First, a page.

4.  You have never “waited at a [metro]link station where . . . announcements [were not] made if a delay occurs”.  I have, and I’ve read multiple complaints about a lack of information during system failures or delays, and the same thing happens at every airport around the country.  It’s an inherent flaw in all of our transportation systems, not just local buses.

        Bottom line, unfortunately, is the bottom line, specifically a limited budget.  Every dollar spent on providing schedules in multiple formats, on providing and maintaining shelters, heaters and parking lots and on providing security is a dollar that is not being spent on actually moving people around St. Louis.  And, unfortunately, it’s mostly a matter of perception.  If it’s “your” route(s), it’s never enough, but if it’s a route “you’ll never use”, then it’s wasteful and extravagant.  My take is that Metro does a pretty good job of balancing expenditures at their various stops and facilities in proportion to the number of users at each location.  It will never be truly equal, but I think it’s much closer than you want to present.

  5. GMichaud says:

    Here is a nice summary of the streetcar in Portland, includes links, including letter to Atlanta Journal from Portland’s mayor, Atlanta is getting set to build a streetcar line.

    • JZ71 says:

      I’m well aware of Portland’s streetcar and the success of the Pearl District.  The real question remains whether the streetcar or Portland’s decades-old urban growth boundary is the real impetus for the District’s success.  The old axiom in real estate is location, location, location, and in many cities successful infil projects are using close-to-downtown brownfield sites (Channelside in Tampa, CPV in Denver, the Gulch in Nashville, Brooklyn in NYC, the rail yards in Salt Lake City), both with and without transit enhancements.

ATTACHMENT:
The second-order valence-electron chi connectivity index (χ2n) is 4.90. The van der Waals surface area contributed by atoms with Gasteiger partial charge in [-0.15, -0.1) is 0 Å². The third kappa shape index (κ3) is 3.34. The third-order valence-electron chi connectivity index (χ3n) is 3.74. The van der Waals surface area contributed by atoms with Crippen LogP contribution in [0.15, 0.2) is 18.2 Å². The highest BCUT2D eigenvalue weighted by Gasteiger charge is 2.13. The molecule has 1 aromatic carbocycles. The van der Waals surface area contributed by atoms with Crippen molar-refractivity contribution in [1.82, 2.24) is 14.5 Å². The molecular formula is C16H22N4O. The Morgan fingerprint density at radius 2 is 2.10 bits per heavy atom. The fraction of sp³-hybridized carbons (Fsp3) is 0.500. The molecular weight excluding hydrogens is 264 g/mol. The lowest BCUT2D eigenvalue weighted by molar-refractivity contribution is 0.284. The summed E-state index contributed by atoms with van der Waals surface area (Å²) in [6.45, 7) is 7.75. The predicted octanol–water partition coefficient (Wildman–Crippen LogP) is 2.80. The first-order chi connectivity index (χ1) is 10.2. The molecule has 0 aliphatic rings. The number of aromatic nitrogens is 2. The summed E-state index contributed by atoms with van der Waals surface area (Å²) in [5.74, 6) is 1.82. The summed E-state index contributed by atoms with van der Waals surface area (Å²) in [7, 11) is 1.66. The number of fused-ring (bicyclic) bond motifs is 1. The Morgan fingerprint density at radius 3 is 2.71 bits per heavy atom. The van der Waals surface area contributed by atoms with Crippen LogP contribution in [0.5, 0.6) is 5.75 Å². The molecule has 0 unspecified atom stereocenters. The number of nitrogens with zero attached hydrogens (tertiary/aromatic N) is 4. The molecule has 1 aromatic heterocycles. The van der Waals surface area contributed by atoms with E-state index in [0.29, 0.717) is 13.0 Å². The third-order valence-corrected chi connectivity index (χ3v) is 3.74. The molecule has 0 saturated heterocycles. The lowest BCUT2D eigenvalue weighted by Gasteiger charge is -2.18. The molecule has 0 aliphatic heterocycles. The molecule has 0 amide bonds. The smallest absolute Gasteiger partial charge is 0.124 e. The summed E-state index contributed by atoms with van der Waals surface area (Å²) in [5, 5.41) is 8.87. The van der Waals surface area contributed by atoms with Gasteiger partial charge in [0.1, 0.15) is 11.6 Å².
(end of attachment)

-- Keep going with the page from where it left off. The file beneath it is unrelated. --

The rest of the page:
• GMichaud says:

         I’m sure Portland’s decades old urban growth boundary has something to do with the success of streetcars, although proper urban planning and design can have the same impact, even in a city like St. Louis. It is apparent that the City government does not know how to build cities. So you are correct in a sense, I see nothing right now to indicate a grasp of the relationship between transit and the planning of the physical city. The failure of leadership on the SLU site at Grand and Chouteau should convince anyone that the Democrats in St. Louis are merely placeholders in government, collecting pay checks and pensions and that’s about it. It is laughable to say the word leadership in relation to city government.
        However I do think streetcars can add a valuable element to a successful transit system if properly implemented. In fact in a viable urban design situation, streetcars can become an economic engine as well.
        But if the transit system is as poorly integrated with the actual city plan, like the SLU site mentioned above, then you could probably install 100 new streetcar lines and it won’t make a difference.
        I think you are right about high frequency,but this also means high density routes, which again pulls city planning into the equation (along with the rest of the urban design elements) only then will high frequency transit have the impact to make transit successful.
        As I side note I posted yesterday on the Vanishing STL blog site a brief description of the Helsinki Finland process of approval for a 33 story building. (in response to more parking for the St. Louis Zoo). The Helsinki City government process is clearly more thorough, more representative of the citizens and more transparent compared to the take or leave style of city planning used in St. Louis. (Or in the case of Rev Biondi, take it or I’m leaving style of planning).
        We live in a very corrupt, dysfunctional society.